For pete’s sake, Skeeter. Todd answered a direct question of yours with a direct answer. You seem to disagree with his opinion. Fine, fair enough. But he proved that you were wrong to assume that he supports zero restrictions. And he did imply that what he provided was not an exhaustive list. So quit badgering him for a moment and answer some of the direct questions that people have asked you for once! Maybe you can start with: how do you explain the fact that DC saw a significant drop in it’s murder rate in the year after their ban was lifted?


  85. - dupage dan - Wednesday, Jul 7, 10 @ 4:10 pm:

    Well, Skeeter, I guess Todd did answer your question. There you have it. You may not like his answer but there it is. BTW, Todd has articulated that position more than once on this blog and elsewhere. Perhaps you weren’t paying attention.

    That the current law is not plainly a “ban” per se, it amounts to one.

    Can you imagine that elderly woman who uses a walker and has folk bring her groceries since it takes 2 bus rides and most of the day to get to a grocery store that isn’t an overpriced liquor store with a few boxes of macaroni and cheese? Can you imagine her being forced to travel to Lyons (the nearest gun store/training facility I could find) to take a one day training course (about $85 including ammo)on her fixed income? That is the person I would think would have a great need for personal protection, don’t you agree? Public transportation from inner city Chicago to that facility is tough, sir. Another facility is outside of Aurora, even farther away. Since the city has determined there will be no gun shops within city limits that amounts to a defacto ban on the weapons.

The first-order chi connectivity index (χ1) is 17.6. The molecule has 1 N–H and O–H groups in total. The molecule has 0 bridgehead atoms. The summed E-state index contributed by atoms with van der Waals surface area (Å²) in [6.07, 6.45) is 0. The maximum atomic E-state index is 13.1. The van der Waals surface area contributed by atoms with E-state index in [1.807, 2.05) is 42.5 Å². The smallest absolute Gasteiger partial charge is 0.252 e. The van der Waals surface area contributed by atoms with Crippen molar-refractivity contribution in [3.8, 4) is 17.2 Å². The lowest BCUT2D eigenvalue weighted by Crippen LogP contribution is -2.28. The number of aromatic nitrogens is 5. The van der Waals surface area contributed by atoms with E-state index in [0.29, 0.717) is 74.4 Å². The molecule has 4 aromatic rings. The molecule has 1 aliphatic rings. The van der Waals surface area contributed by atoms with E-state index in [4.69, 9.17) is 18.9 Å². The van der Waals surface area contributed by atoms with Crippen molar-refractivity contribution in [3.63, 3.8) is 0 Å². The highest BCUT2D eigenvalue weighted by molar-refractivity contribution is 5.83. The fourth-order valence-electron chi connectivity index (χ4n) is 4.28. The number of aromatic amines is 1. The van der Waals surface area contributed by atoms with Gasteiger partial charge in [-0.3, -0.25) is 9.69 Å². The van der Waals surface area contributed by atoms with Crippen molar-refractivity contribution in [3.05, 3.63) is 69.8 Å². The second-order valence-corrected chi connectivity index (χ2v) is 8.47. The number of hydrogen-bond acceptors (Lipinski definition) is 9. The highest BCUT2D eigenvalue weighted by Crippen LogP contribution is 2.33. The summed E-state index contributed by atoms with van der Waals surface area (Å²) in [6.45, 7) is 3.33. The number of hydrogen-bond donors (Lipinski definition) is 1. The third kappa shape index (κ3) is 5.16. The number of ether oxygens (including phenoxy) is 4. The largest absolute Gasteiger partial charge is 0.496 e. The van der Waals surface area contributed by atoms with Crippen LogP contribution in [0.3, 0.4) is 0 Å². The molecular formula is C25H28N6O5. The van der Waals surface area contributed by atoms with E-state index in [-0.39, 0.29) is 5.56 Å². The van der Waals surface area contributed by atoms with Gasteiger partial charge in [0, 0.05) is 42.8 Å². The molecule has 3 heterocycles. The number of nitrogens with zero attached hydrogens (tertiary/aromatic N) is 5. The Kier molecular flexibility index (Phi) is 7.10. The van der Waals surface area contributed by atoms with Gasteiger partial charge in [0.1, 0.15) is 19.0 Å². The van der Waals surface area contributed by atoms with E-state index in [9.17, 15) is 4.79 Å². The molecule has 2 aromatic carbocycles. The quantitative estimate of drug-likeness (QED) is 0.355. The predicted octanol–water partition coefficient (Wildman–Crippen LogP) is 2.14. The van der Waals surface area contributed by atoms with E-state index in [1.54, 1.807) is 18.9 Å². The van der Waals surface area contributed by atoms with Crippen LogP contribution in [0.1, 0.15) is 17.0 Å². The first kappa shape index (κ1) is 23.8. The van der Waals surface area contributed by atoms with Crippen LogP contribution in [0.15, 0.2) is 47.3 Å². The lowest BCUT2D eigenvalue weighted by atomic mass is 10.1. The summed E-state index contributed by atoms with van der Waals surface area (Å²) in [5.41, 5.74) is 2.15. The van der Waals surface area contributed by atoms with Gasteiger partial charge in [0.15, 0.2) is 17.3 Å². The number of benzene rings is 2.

86. - Skeeter - Wednesday, Jul 7, 10 @ 4:19 pm:

    I think his list was exhaustive. I thought that was the question and answer.

    With regard to D.C. — you got me. Maybe everyone ignored the old ban. Maybe nobody bought one. Maybe economic conditions changed. Maybe police started enforcing other gun regulations. Could be lots of stuff.

    However, I do know what happens when you have an urban enviromnent with poverty and lots of guns. It is called “Englewood.”


  87. - Mike Ins - Wednesday, Jul 7, 10 @ 4:19 pm:

    To me the media has the ordinance and the press release and the “bullet points” (haha, I’m so punny!) are (1) registration process; (2) some nominal-ish fees (about the same as vehicle plate stickers); (3) some training; (4) some attempt to limit straw purchasing (one registration per month); and (5) certain classes of people and certain classes of weapons (but not handguns) are not available.

    On paper, the bullet points look pretty reasonable for probably the middle 75 % of the Chicago-area bell curve of humans. Not perfect, but probably reasonable-ish.

    Those are the bullet points. The actual ordinance, beyond the bullet points, beyond the headlines, for those of us who will actually apply, is a bit more burdensome.

    Fine, you say, it’s dangerous, it should be burdensome. Ok, I can even buy that. Really, I can. Others cannot, I can.

    … but it’s beyond burdensome, it requires acts to be completed in “catch-22″ time frames, it requires training that is outlawed (alot of city dwellers rely on public transportation and cannot just jump in the car to head to a training range in Ottawa, Aurora, etc).

    So that’s my issue - it allows for “game-playing”… and in my experience giving the City the ability to play games… ummm… ’nuff said.


  88. - soundguy - Wednesday, Jul 7, 10 @ 4:27 pm: